• Plasma widgets – Beltway Bandit Unlimited
    The concept of addons is an interesting one. At some point over the past decade or two, companies developing (successful) software realized that bundling an ever-growing code base into their products in order to meet the spiraling tower of requests from their users would result in unsustainable bloat and complexity that would not warrant the new functionality. And so, the idea of addons was born. Addons come in many flavors – extensions, plugins, applets, scripts, and of course, widgets. A large number of popular programs have incorporated them, and when done with style, the extra functionality becomes as important as the core application itself. Examples that come to mind: Firefox, Notepad++, VLC, Blender. And then, there’s the Plasma desktop environment. Since inception, KDE has prided itself on offering complete solutions, and the last incarnation of its UI framework is no different. Which begs the question, what, how and why would anyone need Plasma widgets? We explore. [...] Conclusion A good mean needs no seasoning, indeed. And Plasma is a proof of that, with the widgets the best example. Remarkably, this desktop environment manages to juggle the million different usage needs and create a balanced compromise that offers pretty much everything without over-simplifying the usage in any particular category. It’s a really amazing achievement, because normally, the sum of all requests is a boring, useless muddle. Plasma’s default showing is rich, layered, complex yet accessible, and consistent. And that means it does not really need any widgets. This shows. The extras are largely redundant, with some brilliant occasional usage models here and there, but nothing drastic or critical that you don’t get out of the box. This makes Plasma different from most other addons-blessed frameworks, as they do significantly benefit from the extras, and in some cases, the extensions and plugins are critical in supplementing the missing basics. And so, if you wonder, whether you’ll embark on a wonderful journey of discovery and fun with Plasma widgets, the answer is no. Plasma offers 99% of everything you may need right there, and the extras are more to keep people busy rather than give you anything cardinal. After all, if it’s missing, it should be an integral part of the desktop environment, and the KDE folks know this. So if you’re disappointed with this article, don’t be. It means the baseline is solid, and that’s where you journey of wonders and adventure should and will be focused.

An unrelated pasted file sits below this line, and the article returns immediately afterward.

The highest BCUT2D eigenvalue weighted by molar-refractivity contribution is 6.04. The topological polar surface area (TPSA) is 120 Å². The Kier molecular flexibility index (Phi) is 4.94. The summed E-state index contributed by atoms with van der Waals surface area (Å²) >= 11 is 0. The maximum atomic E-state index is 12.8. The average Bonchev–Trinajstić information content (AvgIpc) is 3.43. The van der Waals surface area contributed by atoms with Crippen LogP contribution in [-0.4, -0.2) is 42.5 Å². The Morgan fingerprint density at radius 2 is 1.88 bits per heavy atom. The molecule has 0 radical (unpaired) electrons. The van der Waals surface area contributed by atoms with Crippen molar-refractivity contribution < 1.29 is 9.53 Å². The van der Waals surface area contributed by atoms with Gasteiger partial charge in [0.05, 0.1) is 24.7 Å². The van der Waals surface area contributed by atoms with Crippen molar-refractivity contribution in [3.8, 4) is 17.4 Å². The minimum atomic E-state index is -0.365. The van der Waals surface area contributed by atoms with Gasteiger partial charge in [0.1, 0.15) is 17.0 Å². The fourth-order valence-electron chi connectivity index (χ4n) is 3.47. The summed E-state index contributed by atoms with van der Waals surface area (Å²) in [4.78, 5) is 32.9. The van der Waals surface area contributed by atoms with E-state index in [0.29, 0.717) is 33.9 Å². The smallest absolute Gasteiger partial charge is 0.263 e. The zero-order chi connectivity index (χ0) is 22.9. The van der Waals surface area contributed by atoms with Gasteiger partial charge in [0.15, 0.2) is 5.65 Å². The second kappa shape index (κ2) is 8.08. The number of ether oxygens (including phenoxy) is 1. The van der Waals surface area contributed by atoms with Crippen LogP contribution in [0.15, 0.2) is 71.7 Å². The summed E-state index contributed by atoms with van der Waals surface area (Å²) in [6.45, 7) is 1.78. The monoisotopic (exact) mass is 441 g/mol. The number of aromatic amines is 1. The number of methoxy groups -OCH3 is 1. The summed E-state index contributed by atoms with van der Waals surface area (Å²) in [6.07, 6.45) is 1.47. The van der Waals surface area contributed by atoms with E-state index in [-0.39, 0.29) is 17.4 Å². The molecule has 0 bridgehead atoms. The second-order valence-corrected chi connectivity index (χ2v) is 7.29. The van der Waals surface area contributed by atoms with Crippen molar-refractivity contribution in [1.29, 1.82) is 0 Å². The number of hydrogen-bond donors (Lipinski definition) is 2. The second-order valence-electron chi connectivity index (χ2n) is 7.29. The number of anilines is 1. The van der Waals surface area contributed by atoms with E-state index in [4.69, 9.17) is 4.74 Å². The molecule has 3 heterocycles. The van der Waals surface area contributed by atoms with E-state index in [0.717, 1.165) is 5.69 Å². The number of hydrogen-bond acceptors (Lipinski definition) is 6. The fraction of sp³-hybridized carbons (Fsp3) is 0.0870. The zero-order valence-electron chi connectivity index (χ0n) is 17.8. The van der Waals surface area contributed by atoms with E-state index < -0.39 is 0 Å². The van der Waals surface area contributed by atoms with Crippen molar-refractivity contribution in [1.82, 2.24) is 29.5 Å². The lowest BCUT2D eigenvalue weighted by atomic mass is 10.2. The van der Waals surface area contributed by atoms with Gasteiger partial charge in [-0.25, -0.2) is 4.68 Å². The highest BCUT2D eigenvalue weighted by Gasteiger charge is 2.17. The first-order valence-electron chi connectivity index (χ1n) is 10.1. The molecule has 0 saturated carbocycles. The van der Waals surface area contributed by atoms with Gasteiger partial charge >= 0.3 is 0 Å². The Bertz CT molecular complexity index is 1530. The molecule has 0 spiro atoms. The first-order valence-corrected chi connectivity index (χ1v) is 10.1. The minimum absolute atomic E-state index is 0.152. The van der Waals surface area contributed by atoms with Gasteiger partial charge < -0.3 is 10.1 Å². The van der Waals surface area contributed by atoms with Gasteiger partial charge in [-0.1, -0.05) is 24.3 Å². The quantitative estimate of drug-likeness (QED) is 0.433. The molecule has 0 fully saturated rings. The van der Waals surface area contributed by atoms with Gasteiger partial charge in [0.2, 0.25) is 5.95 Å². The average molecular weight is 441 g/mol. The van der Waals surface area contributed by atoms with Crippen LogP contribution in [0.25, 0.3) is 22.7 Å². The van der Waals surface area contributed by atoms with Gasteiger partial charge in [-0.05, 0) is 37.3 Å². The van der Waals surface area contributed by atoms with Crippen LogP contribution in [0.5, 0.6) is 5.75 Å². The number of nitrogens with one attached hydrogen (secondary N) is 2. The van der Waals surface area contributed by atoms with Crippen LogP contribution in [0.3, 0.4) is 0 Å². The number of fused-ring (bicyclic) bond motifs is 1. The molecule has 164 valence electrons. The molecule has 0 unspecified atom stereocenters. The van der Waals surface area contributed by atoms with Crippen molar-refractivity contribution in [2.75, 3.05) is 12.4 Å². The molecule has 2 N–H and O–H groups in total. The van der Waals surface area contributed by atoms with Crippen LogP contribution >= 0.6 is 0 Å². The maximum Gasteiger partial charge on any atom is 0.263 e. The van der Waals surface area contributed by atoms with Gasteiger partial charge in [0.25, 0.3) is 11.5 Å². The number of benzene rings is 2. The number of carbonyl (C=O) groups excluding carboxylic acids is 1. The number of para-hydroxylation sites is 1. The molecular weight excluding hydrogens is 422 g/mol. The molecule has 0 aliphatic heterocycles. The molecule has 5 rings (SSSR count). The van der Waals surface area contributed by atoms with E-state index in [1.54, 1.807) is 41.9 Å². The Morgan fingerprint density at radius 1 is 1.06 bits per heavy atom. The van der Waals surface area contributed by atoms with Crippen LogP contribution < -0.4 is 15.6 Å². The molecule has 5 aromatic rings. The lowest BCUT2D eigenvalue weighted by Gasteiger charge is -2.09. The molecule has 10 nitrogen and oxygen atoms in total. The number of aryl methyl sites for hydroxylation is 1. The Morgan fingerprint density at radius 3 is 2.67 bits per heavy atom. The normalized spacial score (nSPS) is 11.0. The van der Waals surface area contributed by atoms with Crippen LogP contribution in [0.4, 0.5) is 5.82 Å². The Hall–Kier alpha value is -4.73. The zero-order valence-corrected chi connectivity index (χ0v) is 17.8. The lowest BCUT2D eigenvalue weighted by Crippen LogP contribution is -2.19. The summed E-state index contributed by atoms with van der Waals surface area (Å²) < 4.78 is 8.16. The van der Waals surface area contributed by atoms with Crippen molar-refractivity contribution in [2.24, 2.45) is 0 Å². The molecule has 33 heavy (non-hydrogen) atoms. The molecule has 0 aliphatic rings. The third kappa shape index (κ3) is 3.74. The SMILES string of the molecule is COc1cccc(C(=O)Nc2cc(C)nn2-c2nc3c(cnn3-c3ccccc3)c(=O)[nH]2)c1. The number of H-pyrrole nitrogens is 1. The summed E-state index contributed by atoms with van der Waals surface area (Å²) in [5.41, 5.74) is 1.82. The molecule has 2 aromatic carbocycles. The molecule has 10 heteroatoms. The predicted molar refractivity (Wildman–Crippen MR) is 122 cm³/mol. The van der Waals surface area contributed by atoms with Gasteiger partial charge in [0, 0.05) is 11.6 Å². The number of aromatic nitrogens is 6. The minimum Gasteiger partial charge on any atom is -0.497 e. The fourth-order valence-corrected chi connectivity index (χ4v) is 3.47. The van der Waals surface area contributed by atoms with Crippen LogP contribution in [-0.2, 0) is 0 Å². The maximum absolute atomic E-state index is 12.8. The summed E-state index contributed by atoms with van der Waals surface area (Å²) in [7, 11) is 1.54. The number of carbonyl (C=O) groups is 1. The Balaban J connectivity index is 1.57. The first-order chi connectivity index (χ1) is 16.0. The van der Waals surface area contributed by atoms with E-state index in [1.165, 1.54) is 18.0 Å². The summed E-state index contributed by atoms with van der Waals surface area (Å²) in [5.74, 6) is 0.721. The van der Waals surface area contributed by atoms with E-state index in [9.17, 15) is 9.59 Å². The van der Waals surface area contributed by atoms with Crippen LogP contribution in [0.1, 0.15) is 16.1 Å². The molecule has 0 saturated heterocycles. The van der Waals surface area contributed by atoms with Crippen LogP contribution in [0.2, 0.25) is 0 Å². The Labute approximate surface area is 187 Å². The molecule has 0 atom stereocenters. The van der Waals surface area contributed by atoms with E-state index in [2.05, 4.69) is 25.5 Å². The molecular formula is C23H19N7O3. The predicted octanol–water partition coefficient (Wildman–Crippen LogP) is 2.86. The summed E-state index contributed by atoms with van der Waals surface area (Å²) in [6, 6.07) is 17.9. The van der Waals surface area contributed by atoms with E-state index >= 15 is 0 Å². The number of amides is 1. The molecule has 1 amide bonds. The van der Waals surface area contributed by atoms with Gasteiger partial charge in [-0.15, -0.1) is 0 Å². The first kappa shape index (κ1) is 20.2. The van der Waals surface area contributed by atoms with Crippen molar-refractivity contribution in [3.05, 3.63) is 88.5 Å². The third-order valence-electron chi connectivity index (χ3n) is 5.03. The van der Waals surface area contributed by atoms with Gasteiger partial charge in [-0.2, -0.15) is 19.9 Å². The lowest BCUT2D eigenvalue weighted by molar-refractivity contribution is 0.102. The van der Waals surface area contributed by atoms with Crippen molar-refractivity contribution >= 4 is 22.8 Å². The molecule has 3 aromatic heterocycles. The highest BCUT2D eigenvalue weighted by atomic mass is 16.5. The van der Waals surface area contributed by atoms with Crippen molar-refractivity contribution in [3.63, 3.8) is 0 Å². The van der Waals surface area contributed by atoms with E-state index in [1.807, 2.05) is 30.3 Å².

• My KDE PIM Update
    This blog post is long overdue, but now that I’m back home from the KDE PIM Sprint in Toulouse, which took place last weekend, there’s some more news to report.
  • KDAB at QtDay 2018
    QtDay is the yearly Italian conference about Qt and Qt-related technologies. Its 2018 edition (the seventh so far!) will be once more in the beautiful city of Florence, on May 23 and 24. And, once more, KDAB will be there.
  • Google Summer of Code 2018 with KDE
    It’s been 2 days since the GSoC accepted student list was announced and I’m still getting goosebumps thinking about the moment I saw my name on the website. I started contributing to open source after attending a GSoC session in our college by one of our senior and a previous GSoC student with KDE: Aroonav Mishra. I was very inspired by the program and that defined the turning point of my life. [...] Then I came across GCompris and it caught my eye. I started contributing to it and the mentors are really very helpful and supportive. They always guided me whenever I needed any help  or was stuck at anything. Under their guidance, I learnt many things during the period of my contributions. I had never thought I would get this far.